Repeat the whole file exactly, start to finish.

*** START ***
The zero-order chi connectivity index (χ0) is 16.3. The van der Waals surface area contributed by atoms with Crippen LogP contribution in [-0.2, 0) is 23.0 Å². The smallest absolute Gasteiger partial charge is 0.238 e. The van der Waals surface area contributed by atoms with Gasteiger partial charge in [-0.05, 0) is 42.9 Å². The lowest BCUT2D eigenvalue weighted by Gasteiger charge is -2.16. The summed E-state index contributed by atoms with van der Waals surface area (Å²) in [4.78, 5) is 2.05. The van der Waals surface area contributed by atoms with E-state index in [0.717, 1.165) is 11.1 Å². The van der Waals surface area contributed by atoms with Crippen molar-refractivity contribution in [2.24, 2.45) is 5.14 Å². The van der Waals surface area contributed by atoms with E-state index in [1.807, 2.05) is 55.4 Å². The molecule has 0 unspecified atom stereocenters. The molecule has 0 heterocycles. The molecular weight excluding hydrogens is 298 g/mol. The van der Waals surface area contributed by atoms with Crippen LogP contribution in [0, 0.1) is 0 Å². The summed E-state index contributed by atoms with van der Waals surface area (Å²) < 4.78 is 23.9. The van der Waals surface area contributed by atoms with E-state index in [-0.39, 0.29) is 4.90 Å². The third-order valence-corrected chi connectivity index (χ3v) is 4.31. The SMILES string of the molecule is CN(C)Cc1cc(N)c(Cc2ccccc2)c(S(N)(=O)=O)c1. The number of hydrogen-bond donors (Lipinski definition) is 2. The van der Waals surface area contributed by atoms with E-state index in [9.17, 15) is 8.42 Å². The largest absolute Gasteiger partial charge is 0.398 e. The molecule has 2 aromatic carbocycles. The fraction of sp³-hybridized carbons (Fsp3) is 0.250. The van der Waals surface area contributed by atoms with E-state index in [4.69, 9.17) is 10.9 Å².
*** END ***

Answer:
The zero-order chi connectivity index (χ0) is 16.3. The van der Waals surface area contributed by atoms with Crippen LogP contribution in [-0.2, 0) is 23.0 Å². The smallest absolute Gasteiger partial charge is 0.238 e. The van der Waals surface area contributed by atoms with Gasteiger partial charge in [-0.05, 0) is 42.9 Å². The lowest BCUT2D eigenvalue weighted by Gasteiger charge is -2.16. The summed E-state index contributed by atoms with van der Waals surface area (Å²) in [4.78, 5) is 2.05. The van der Waals surface area contributed by atoms with E-state index in [0.717, 1.165) is 11.1 Å². The van der Waals surface area contributed by atoms with Crippen molar-refractivity contribution in [2.24, 2.45) is 5.14 Å². The van der Waals surface area contributed by atoms with E-state index in [1.807, 2.05) is 55.4 Å². The molecule has 0 unspecified atom stereocenters. The molecule has 0 heterocycles. The molecular weight excluding hydrogens is 298 g/mol. The van der Waals surface area contributed by atoms with Crippen LogP contribution in [0, 0.1) is 0 Å². The summed E-state index contributed by atoms with van der Waals surface area (Å²) < 4.78 is 23.9. The van der Waals surface area contributed by atoms with E-state index in [-0.39, 0.29) is 4.90 Å². The third-order valence-corrected chi connectivity index (χ3v) is 4.31. The SMILES string of the molecule is CN(C)Cc1cc(N)c(Cc2ccccc2)c(S(N)(=O)=O)c1. The number of hydrogen-bond donors (Lipinski definition) is 2. The van der Waals surface area contributed by atoms with E-state index in [9.17, 15) is 8.42 Å². The largest absolute Gasteiger partial charge is 0.398 e. The molecule has 2 aromatic carbocycles. The fraction of sp³-hybridized carbons (Fsp3) is 0.250. The van der Waals surface area contributed by atoms with E-state index in [4.69, 9.17) is 10.9 Å².